Where The Water Takes Us

Salt Water

Salt Water is my thesis film from USC.
It’s been selected to screen in nine festivals, in five countries, and recently won the audience award at the Los Angeles Lift-Off festival.

Waves For Water - Puerto Rico

While working on a shoot with the production company Farm League, I went to Todos Santos, an island off the coast of Baja to document the work of non-profit Save the Waves. They were cleaning up the island after a fishing boat shipwrecked on the fabled point break, resulting in devastating amounts of debris and pollution. It was there that I met Otto Flores, pro surfer and Puerto Rican native, who works with Waves for Water, another non-profit whose goal it is to provide clean water to anyone who needs it. They had been a huge player in the disaster response immediately after Hurricane Maria in September 2017. I couldn’t believe that just weeks after his own island home had been so heavily hit, Otto was out there cleaning this island too. He described to me the work that W4W does, and it moved me so much that I needed to learn more.

Conveniently, I was going to be in Puerto Rico soon-thereafter as my 40 day sailing passage in the Caribbean initiated there. We agreed to link up, so I flew out a few days before my shipmates and drove around the island with Otto, seeing the remains of the storm four months later. In two days, I shot enough footage to cut together a small piece which has screened at the Patagonia Film Festival and Save the Waves Film Festival.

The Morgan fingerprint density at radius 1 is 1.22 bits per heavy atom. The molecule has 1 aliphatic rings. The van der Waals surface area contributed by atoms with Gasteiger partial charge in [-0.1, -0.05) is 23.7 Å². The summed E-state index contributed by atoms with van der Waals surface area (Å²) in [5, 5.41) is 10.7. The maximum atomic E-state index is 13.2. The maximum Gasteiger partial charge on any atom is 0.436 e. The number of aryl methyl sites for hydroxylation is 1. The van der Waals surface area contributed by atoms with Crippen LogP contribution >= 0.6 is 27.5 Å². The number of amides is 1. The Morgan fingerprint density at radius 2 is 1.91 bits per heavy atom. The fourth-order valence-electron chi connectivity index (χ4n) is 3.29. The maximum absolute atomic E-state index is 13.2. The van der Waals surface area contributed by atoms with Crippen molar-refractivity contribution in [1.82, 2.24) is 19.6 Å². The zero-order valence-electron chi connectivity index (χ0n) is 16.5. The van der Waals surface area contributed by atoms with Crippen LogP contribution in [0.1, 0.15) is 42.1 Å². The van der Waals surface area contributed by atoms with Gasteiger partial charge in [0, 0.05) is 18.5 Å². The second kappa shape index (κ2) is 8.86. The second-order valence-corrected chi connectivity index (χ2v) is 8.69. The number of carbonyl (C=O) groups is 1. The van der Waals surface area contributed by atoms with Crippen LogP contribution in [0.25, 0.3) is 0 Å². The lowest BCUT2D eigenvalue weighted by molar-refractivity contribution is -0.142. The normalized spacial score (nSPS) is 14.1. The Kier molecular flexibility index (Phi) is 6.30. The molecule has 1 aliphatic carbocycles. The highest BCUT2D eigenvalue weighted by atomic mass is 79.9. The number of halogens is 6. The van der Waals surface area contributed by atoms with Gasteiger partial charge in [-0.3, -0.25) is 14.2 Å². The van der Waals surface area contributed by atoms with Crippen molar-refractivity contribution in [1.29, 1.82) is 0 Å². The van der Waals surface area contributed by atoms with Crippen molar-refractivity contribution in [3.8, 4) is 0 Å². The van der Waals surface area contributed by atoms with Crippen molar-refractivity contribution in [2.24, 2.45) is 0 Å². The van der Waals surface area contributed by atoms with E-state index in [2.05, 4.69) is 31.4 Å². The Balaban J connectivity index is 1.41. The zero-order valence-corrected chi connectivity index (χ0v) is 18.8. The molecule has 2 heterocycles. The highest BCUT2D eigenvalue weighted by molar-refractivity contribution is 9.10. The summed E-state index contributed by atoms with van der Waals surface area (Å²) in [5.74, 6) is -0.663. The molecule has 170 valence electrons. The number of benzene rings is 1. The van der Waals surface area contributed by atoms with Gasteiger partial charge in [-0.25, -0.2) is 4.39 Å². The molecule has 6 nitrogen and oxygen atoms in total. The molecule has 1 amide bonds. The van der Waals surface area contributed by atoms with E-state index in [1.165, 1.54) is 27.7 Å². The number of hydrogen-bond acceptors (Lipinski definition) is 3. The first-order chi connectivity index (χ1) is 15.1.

It is immensely inspiring for me to be around people in this community who feel responsible enough to be the change.

First Flush

First Flush is a short I wanted to make for sometime. In 2018, LA had gone one of the longest periods of time without rain, contributing to the worst air quality the city had seen in decades. I was tracking the forecast for rain closely, and once it finally happened, missed all my classes at school to follow the flow of urban runoff down the Los Angeles river, all the way to the ocean.

The issue of urban runoff is an outrageous one. Annually, 3 billion tons of trash make their way from the concrete-covered streets and sidewalks of major cities like Los Angeles straight to the ocean. An estimated tens of billions of gallons of freshwater — our most precious and sacred resource — becomes poisonous the moment it hits pavement, and is lost to sea.

Reducing our waste and picking up what’s already there is something everyone can and should be doing. No question. And implementing infrastructure that can better capture stormwater is a no-brainer, something I refuse to believe we don’t have the technology or resources for in 2018 — not when we sent people to the moon 50 years ago.

Rhythm & Blues

Wait Three Days to Surf After It Rains

The World Has Enough Ordinary

Producing reel with Lukas Dong Films.